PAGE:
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Professor Hundeshagen is diffuse, rather than otherwise, in his style; but he is always well fitted to attract and to convince. One of the great aims in his addresses is to exhibit in its true light the modern German culture, and to show that its followers are not so intellectually superior, or because intellectually are not so really superior, to their fellows, as they are accustomed to believe. He shows, with the royal preacher of old, what is "the beginning of wisdom; tells the proud spirits of the age that they must become as little children, if they would be inheritors of heaven; humbles, with the Gospel, humanity to the dust; and then teaches, in all simplicity and power, the doctrine of reconciliation to God through faith in Jesus Christ. The writing throughout is admirable in its adaptation to the end proposed. German culture is combated by German culture; until, its own weapons turned upon itself, it falls beneath the false refinements and philosophic subtleties, with which it would fain satisfy the cravings of man's immortal spirit. The Professor is at home with his subject. And, although especially adapted for the intellectual tendencies of our Teutonic neighbours, the lesson is not wholly unneeded in our own land; and we can say with confidence that, whether the reader be German or English, the volume will not be read without interest and profit.

The Harmonic Law of Nature applied to Architectural Design. By D. R. Hay, F.R.S.E. Edinburgh: W. Blackwood and Sons. THIS is about the twentieth volume published by Mr. Hay, with a view to the establishment of scientific principles in art. Neither in form nor in colour have artists any fixed laws of the beautiful,

all is determined by the eye. And, indeed, so it will ever be. Genius will never consciously follow a scientific method, but will be guided exclusively by its own lofty instincts. At the same time, if we could accurately determine the laws on which beauty depends, we might avail ourselves of these to correct false taste, and to criticize the possible vagaries of noble art. And this, indeed, is the function which science can alone fulfil. It can analyse, but it cannot compose. Scientific criticism has a remedial virtue; but it possesses no creative fiat. Admitting this frankly, and at the same time recoiling from the views of those who have asserted that beauty is a matter of taste, and as variable as opinion, Mr. Hay has set himself to discover the laws of the beautiful in form and colour. To this inquiry he has devoted his life, and his researches have ended in the most remarkable results, results which, we venture to say, eclipse all our previous ideas, as the electric telegraph has eclipsed the semaphore, and which evince as much genius as the discovery of Neptune by Adams and Le Verrier. If these appear to be strong expressions, they are fully justified by the fact, that Mr. Hay has demonstrated, beyond the possibility of a doubt, what for centuries many artists— and among them may be mentioned Albert Dürer, Leonardo da Vinci, and our own Hogarth-in vain attempted to make good. What was nothing but a conjecture in the mind of Sir Isaac Newton, is subscribed on the pages of Mr. Hay with a Q. E. D.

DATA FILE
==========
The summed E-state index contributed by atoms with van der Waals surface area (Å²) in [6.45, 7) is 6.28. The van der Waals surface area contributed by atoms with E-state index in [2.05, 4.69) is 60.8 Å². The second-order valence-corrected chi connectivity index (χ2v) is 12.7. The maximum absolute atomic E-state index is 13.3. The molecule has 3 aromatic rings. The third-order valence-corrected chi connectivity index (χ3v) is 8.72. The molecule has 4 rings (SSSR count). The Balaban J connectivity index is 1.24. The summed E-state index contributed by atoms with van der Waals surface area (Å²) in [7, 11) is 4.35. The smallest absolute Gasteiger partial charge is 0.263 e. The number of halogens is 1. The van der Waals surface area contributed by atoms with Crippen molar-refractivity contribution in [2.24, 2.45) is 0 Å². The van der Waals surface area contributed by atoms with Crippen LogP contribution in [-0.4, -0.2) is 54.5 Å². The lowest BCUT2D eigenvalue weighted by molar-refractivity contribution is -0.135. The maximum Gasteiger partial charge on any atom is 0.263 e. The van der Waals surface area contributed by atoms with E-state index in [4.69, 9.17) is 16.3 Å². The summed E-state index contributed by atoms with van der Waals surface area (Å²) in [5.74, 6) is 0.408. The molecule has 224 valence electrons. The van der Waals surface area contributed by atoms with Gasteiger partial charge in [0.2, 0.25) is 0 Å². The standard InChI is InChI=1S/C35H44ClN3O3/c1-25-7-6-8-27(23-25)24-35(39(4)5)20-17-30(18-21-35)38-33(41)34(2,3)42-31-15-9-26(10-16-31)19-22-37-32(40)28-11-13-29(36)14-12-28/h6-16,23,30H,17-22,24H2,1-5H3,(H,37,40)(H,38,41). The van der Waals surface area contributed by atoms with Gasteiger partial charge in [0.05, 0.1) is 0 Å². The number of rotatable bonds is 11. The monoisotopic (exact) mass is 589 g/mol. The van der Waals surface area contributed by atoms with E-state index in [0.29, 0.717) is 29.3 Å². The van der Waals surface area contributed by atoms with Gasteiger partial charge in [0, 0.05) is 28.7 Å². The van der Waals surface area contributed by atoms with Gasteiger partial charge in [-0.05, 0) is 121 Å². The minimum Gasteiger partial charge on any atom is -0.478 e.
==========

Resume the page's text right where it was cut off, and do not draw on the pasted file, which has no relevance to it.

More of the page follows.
It is chiefly in demonstrating the laws of beauty in form that Mr. Hay has won his laurels. To obviate misconception, it must be remembered that "beauty" is a word of very wide application, and in the present connexion we do not apply it to the beauty of expression, nor to the beauty of the picturesque, but to that of symmetry. A Greek vase strikes every beholder as perfect in symmetry; so does a Greek statue; so does a Greek temple. The slightest deviation of a curve, the slightest elongation of a line, would destroy the symmetry. And can such beauty be accidental? Whether it can be discovered or not, we are well assured that all this beauty conforms to a law as immutable as the laws of right and wrong in morality; and what this law is, what is the system of proportions on which this symmetrical beauty depends, Mr. Hay has demonstrated with mathematical rigour. He has, in fact, identified the laws of symmetry with the harmonic law of nature, of which we find the most remarkable exemplification in music. If a musical string is made to vibrate, it will be found that in a very little while it divides itself spontaneously by nodes into two, three, and five parts, and multiples of these; and upon this spontaneous division the musical scale is founded. The notes thus spontaneously divided, and bearing to the key-note the relations of one-half, one-third, one-fifth, one-seventh, as primes; and one-fourth, one-sixth, one-eighth, one-ninth, one-tenth, onetwelfth, and so on, as multiples,-are called "harmonics;" and Mr. Hay has demonstrated that all the relations or proportions of symmetrical beauty depend, in sight as well as in sound, upon the application of this harmonic law. This will best be understood by an example; and to give some idea of the importance of Mr. Hay's discovery, we shall select the example in which previous inquirers have been most successful, so as to contrast his results with theirs.